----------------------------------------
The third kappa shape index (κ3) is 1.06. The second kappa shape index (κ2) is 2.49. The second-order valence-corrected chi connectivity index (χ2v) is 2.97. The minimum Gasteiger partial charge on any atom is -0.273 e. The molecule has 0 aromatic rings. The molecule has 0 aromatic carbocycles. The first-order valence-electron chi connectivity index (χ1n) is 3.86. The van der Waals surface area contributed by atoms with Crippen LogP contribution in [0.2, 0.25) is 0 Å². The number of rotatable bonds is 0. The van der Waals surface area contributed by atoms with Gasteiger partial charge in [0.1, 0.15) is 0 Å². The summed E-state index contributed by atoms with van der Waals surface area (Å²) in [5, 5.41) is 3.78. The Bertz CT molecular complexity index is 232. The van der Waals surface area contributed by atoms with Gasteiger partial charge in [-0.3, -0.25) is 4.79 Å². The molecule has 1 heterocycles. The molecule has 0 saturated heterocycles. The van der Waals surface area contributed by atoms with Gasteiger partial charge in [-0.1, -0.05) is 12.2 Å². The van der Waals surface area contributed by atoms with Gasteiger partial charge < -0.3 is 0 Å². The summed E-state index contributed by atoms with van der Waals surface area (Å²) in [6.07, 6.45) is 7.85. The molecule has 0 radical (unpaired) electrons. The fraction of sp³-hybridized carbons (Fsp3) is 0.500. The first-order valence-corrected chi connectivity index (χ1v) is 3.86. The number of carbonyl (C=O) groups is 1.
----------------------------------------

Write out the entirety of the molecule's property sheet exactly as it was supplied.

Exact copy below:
The third kappa shape index (κ3) is 1.06. The second kappa shape index (κ2) is 2.49. The second-order valence-corrected chi connectivity index (χ2v) is 2.97. The minimum Gasteiger partial charge on any atom is -0.273 e. The molecule has 0 aromatic rings. The molecule has 0 aromatic carbocycles. The first-order valence-electron chi connectivity index (χ1n) is 3.86. The van der Waals surface area contributed by atoms with Crippen LogP contribution in [0.2, 0.25) is 0 Å². The number of rotatable bonds is 0. The van der Waals surface area contributed by atoms with Gasteiger partial charge in [0.1, 0.15) is 0 Å². The summed E-state index contributed by atoms with van der Waals surface area (Å²) in [5, 5.41) is 3.78. The Bertz CT molecular complexity index is 232. The van der Waals surface area contributed by atoms with Gasteiger partial charge in [-0.3, -0.25) is 4.79 Å². The molecule has 1 heterocycles. The molecule has 0 saturated heterocycles. The van der Waals surface area contributed by atoms with Gasteiger partial charge in [-0.1, -0.05) is 12.2 Å². The van der Waals surface area contributed by atoms with Gasteiger partial charge < -0.3 is 0 Å². The summed E-state index contributed by atoms with van der Waals surface area (Å²) in [6.07, 6.45) is 7.85. The molecule has 0 radical (unpaired) electrons. The fraction of sp³-hybridized carbons (Fsp3) is 0.500. The first-order valence-corrected chi connectivity index (χ1v) is 3.86. The number of carbonyl (C=O) groups is 1.